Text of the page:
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Medford airport looks to woo another airline

Airport directors never quite escape the fray, performing a delicate dance of enticing — and retaining — airlines, keeping passengers happy and obliging security folks.

Medford Airport Director Bern Case and his regional airport peers are meeting in Pasco, Washington, this week for what some in the industry refer to as speed-dating with airlines. It's a time to woo carriers and fend off competition from other airports desperate to direct traffic their way.

"There are all sorts of intricacies along the way," Case admits. "It's complex with a lot of moving pieces. It's productive, but high tension."

Medford is served by five carriers, and Case wouldn't mind six.

"We're getting to the point where we've got to find space, but we're not quite full," Case said Tuesday. "When airline schedules change, TSA needs to react. There is a ripple effect for anything we do."

This has been the best of times for the airport, which is on course to break its annual commercial passenger record for the fourth straight year. For the 35th time in 37 months, passenger records fell in September, with 81,423 passengers flowing through the gates.

Alaska Air Group's internal woes were more than offset by United and American Eagle performance last month, boosting passengers 9.4 percent over last September's 74,411 total. Through nine months, the airport saw 661,864 travelers, 6.8 percent ahead of 2016.

The airport directors meeting is the last such meeting before Case retires at the end of the year, and he is making the best of it in talking with representatives from eight airlines over two days.

"It gives us a chance to get into the minds of airlines," he said. "We can find out where the holes are when there is service to new location. If an airline is dominant in a hub, we can find out what they could do for us."

Case hopes that one carrier or another will begin routes to San Jose and San Diego.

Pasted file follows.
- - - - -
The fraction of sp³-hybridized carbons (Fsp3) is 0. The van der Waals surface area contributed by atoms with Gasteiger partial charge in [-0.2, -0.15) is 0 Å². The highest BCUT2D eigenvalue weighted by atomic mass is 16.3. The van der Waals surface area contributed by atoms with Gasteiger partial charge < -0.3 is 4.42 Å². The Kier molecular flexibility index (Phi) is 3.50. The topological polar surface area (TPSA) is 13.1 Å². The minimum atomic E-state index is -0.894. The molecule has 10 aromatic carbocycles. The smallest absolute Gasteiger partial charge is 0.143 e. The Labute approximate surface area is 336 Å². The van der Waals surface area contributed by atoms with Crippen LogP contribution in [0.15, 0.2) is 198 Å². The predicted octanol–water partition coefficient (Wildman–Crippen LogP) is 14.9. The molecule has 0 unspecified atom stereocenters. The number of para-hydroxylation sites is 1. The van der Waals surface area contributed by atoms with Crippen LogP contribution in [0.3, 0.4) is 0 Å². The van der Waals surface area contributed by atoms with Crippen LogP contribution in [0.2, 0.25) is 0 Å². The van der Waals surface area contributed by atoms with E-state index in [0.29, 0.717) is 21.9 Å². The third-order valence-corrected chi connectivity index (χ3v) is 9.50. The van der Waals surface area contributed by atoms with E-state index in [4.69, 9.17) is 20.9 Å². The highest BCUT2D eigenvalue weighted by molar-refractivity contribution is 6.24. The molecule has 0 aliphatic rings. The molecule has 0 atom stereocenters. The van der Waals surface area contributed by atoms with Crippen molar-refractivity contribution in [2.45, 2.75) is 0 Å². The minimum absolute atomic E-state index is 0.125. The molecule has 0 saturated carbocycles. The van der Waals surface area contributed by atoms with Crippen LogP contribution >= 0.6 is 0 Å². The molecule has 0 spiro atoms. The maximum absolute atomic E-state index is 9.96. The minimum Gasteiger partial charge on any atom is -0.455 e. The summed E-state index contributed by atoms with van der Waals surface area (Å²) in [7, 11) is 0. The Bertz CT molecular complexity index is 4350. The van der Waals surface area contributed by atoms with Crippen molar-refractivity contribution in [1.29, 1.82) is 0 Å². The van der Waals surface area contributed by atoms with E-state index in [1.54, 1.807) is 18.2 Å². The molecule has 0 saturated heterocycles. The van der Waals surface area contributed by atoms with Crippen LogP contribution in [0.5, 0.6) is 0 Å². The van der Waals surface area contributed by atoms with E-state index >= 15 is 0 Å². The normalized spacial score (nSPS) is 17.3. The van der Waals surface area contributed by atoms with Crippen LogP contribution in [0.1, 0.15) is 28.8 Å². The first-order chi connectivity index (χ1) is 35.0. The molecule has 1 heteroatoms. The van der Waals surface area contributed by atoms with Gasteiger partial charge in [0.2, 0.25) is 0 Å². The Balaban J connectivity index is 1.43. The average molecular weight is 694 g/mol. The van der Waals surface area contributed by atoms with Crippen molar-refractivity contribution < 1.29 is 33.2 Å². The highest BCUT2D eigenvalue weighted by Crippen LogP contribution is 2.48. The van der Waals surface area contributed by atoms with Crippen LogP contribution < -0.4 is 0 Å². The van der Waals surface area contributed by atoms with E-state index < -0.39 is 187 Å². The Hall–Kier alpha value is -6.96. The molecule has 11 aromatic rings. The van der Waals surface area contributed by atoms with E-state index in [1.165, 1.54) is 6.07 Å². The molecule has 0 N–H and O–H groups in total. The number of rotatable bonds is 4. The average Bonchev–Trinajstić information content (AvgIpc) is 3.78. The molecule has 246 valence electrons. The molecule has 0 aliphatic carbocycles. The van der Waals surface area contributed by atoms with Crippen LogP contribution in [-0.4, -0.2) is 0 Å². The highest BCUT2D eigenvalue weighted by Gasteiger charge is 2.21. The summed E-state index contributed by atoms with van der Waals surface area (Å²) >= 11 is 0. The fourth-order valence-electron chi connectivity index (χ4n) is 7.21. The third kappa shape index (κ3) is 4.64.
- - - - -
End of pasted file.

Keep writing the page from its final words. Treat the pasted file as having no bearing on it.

"We've been talking to multiple carriers about those cities," he said.

One of the airlines is Alaska's Horizon Air unit, which still is the market leader despite internal woes and stepped up competition.

"They are having struggles," Case said. "They are probably doing the best they can, but the information flow is not as good as I'd like."

Some cancellations created by pilot shortages have been scheduled well in advance, he said, allowing Case to shuffle airport resources. Other times, word isn't given in advance, and TSA has more people on hand than it needs.

"We're real anxious for Alaska/Horizon to be stable," he said.

American and Delta have both added flights in recent months, picking up Alaska's slack to Los Angeles and Seattle.

United accounted for more than 27,000 passengers last month, while Alaska carried more than 32,000 paying passengers on its Portland and Seattle routes to Medford.

"What amazed me was that we were up two (daily) flights over last October, but our percentage of seats is up 40 percent; that's enormous," Case said. "Airlines don't add seats so they can lose money."

— Reach reporter Greg Stiles at 541-776-4463 or business@mailtribune.com. Follow him on Twitter at www.twitter.com/GregMTBusiness, on Facebook at www.facebook.com/greg.stiles.31.

Medford airport looks to woo another airline